I first heard the music of glam-rock singer Suzi Quatro, aka the first widely successful female bass player, when I took a college class on David Bowie last fall. A few weeks in, our professor gave us a quickie introduction to some of the other artists in the ’70s glam scene, and Suzi’s “Devil Gate Drive” was squished between Roxy Music and Mott the Hoople in the mini-playlist of videos he showed us. The song and video, in all its black and white glory, was the most viscerally affecting track amongst our glam starter kit, and the only song on the mix I had never heard before.
At that point, I had been enamored with the likes of David Bowie, Marc Bolan, Iggy Pop, Elton John, and other artists of the glam-rock persuasion for a long time, but I hadn’t heard about Suzi until that video was projected on the screen in front of our windowless classroom. I was struck by her spunky, gutsy, and talented performance…and totally irked that that she was entirely new to me because of how deeply embedded the exclusion of women is in rock history. I immediately knew I had to learn more about this leather-jumpsuit-wearin’ glitter-rock queen. Suzi isn’t necessarily one of the first names that comes to most people’s mind when considering the genre, but the doors she opened and influence she has had on female rock artists is just as significant as that of all those dudes who get more credit than she does.
As a ’60s teenager growing up in Detroit, Suzi felt like she didn’t have any female role models of her own, so she sought musical inspiration from Elvis and the Beatles, like many other kids growing up during the birth of mainstream rock ’n’ roll. She and her older sister, Patti, formed a garage-rock band called Pleasure Seekers (later renamed Cradle). Patti made her sister take up playing the bass guitar, and music history is so, so thankful for that. The band played alongside the likes of Bob Seger, Ted Nugent, and Alice Cooper in teen clubs around the city, and in 1965, the Pleasure Seekers released the mod track “Never Thought You’d Leave Me” and the searing, fun “What a Way to Die.” Compared to that era’s male rock acts from Detroit, like the aforementioned Bob Seger and garage bands like MC5, the Pleasure Seekers have a distinct warmness to them. They’re seriously talented without taking themselves too seriously.
In 1971, Suzi was discovered by the British record producer Mickie Most, who was looking for a female rock artist to fill the gap left by Janis Joplin’s death. Most happened to catch a Cradle show while scoping out the talent in Detroit, and he was drawn to frontwoman Suzi’s spark and ability to carry both vocal and bass-playing duties. She left Detroit and moved to the UK, where she has remained ever since, and began a career as a solo artist.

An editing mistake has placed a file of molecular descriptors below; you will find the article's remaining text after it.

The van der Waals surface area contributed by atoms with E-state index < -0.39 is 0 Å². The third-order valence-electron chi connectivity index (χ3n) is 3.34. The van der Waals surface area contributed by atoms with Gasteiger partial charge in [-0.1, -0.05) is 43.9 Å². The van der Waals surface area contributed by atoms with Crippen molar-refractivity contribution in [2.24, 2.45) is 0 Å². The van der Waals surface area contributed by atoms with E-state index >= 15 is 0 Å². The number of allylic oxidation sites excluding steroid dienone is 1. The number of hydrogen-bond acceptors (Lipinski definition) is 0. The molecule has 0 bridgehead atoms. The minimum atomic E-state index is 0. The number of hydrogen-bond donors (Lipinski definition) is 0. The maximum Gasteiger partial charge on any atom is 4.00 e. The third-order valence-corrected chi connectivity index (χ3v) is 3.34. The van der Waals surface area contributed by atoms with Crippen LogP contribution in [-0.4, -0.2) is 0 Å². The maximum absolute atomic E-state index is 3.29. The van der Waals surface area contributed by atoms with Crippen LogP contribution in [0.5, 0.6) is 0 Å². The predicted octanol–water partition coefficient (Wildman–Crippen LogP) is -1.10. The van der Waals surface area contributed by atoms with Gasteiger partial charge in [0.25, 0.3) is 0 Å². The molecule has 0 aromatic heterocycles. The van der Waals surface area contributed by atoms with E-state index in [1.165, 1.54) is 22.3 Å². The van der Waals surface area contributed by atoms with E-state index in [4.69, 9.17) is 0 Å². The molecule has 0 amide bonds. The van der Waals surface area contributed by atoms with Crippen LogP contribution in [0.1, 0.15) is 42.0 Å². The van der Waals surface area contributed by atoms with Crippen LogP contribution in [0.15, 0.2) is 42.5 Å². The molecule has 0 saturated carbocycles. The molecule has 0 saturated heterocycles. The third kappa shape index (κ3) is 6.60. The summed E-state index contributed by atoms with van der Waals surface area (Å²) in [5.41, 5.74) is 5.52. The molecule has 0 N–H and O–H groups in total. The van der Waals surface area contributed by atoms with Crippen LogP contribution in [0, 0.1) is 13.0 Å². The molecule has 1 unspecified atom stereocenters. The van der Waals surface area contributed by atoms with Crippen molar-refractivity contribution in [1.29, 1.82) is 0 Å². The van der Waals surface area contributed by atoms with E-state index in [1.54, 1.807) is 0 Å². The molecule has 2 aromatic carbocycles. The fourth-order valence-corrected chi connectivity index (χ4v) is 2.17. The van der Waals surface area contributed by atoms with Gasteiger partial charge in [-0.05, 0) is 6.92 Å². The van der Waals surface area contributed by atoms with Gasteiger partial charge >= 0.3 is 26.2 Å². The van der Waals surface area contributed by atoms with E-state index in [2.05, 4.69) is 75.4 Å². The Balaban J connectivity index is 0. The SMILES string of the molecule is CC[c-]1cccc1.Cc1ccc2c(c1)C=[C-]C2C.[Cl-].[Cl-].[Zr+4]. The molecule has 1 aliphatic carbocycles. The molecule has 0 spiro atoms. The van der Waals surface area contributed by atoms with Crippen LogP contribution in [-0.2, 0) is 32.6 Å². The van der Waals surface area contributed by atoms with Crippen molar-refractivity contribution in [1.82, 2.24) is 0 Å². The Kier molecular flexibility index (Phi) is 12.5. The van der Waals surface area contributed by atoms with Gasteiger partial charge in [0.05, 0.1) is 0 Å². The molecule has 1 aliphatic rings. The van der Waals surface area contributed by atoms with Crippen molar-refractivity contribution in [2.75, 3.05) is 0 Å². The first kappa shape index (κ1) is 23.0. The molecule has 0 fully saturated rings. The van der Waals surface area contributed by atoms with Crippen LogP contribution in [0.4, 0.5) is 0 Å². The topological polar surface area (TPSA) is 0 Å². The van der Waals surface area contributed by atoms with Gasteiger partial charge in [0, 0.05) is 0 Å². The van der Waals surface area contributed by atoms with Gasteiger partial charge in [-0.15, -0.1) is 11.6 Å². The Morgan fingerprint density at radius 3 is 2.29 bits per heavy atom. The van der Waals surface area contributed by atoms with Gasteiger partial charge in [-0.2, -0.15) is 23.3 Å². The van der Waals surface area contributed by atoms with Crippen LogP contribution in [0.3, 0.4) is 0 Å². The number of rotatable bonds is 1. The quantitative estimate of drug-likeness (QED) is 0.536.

Her amazing debut single “Rolling Stone” is pure ’70s Big Star–esque rock with rebellious lyrics reflecting her huge life change:
Don’t tell me what to do
And don’t tell me how to spend my time
I ain’t got nothing to hide
I’m free to be what I want to be
And nobody owns my mind
“Rolling Stone” was an easy song for me to get into—it’s filled with the type of sunshine-y riffs that I love to blast while dancing around my kitchen, but I really connect with it because, as I navigate my 20s, I’m easily seduced by songs that celebrate empowerment and independence. At the time of its release, that single received a lukewarm reception, but the punchy, vibrant, and edgy “Can the Can,” released two years after Suzi’s big move, broke down the wall that kept many women from gaining huge success in the genre, and Suzi’s glam androgyny, raspy howl, and pulsating bass-playing became a European phenomenon.
Suzi easily harnessed the sound that theatrical early British glam bands like T. Rex became known for, making her a natural fit within the puzzle of that scene, but she was less a part of the collaborative, glam boys’ club of her peers. While T. Rex’s singer, Marc Bolan, and David Bowie, really helped shape each other’s identities at the time, Quatro seemed to be doing her own thing entirely, which was partially due to her status as one of the only women in glam. But her singularity in the scene didn’t seem to bother her too much, seeing as she dominated the European charts during the early ’70s without the help of the other glitter guys.